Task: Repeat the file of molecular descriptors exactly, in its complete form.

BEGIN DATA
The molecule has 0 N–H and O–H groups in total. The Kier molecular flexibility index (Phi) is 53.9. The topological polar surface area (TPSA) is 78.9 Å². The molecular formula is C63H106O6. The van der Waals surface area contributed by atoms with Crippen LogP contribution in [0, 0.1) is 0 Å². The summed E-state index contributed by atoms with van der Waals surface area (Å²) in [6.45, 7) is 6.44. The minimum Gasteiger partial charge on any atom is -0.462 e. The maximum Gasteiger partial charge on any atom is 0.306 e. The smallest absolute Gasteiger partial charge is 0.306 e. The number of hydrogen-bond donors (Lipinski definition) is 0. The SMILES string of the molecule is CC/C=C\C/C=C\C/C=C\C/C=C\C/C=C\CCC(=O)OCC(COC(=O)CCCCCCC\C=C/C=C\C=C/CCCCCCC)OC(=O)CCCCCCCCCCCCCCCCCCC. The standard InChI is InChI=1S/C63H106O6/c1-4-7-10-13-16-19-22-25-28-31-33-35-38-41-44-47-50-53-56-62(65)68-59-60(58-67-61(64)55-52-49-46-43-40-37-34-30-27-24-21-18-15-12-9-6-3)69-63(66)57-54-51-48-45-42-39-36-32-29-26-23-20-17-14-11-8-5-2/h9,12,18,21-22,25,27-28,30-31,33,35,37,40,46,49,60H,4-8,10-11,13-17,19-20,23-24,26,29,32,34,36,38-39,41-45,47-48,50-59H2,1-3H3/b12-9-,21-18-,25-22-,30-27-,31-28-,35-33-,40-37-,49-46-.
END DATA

The molecule has 0 N–H and O–H groups in total. The Kier molecular flexibility index (Phi) is 53.9. The topological polar surface area (TPSA) is 78.9 Å². The molecular formula is C63H106O6. The van der Waals surface area contributed by atoms with Crippen LogP contribution in [0, 0.1) is 0 Å². The summed E-state index contributed by atoms with van der Waals surface area (Å²) in [6.45, 7) is 6.44. The minimum Gasteiger partial charge on any atom is -0.462 e. The maximum Gasteiger partial charge on any atom is 0.306 e. The smallest absolute Gasteiger partial charge is 0.306 e. The number of hydrogen-bond donors (Lipinski definition) is 0. The SMILES string of the molecule is CC/C=C\C/C=C\C/C=C\C/C=C\C/C=C\CCC(=O)OCC(COC(=O)CCCCCCC\C=C/C=C\C=C/CCCCCCC)OC(=O)CCCCCCCCCCCCCCCCCCC. The standard InChI is InChI=1S/C63H106O6/c1-4-7-10-13-16-19-22-25-28-31-33-35-38-41-44-47-50-53-56-62(65)68-59-60(58-67-61(64)55-52-49-46-43-40-37-34-30-27-24-21-18-15-12-9-6-3)69-63(66)57-54-51-48-45-42-39-36-32-29-26-23-20-17-14-11-8-5-2/h9,12,18,21-22,25,27-28,30-31,33,35,37,40,46,49,60H,4-8,10-11,13-17,19-20,23-24,26,29,32,34,36,38-39,41-45,47-48,50-59H2,1-3H3/b12-9-,21-18-,25-22-,30-27-,31-28-,35-33-,40-37-,49-46-.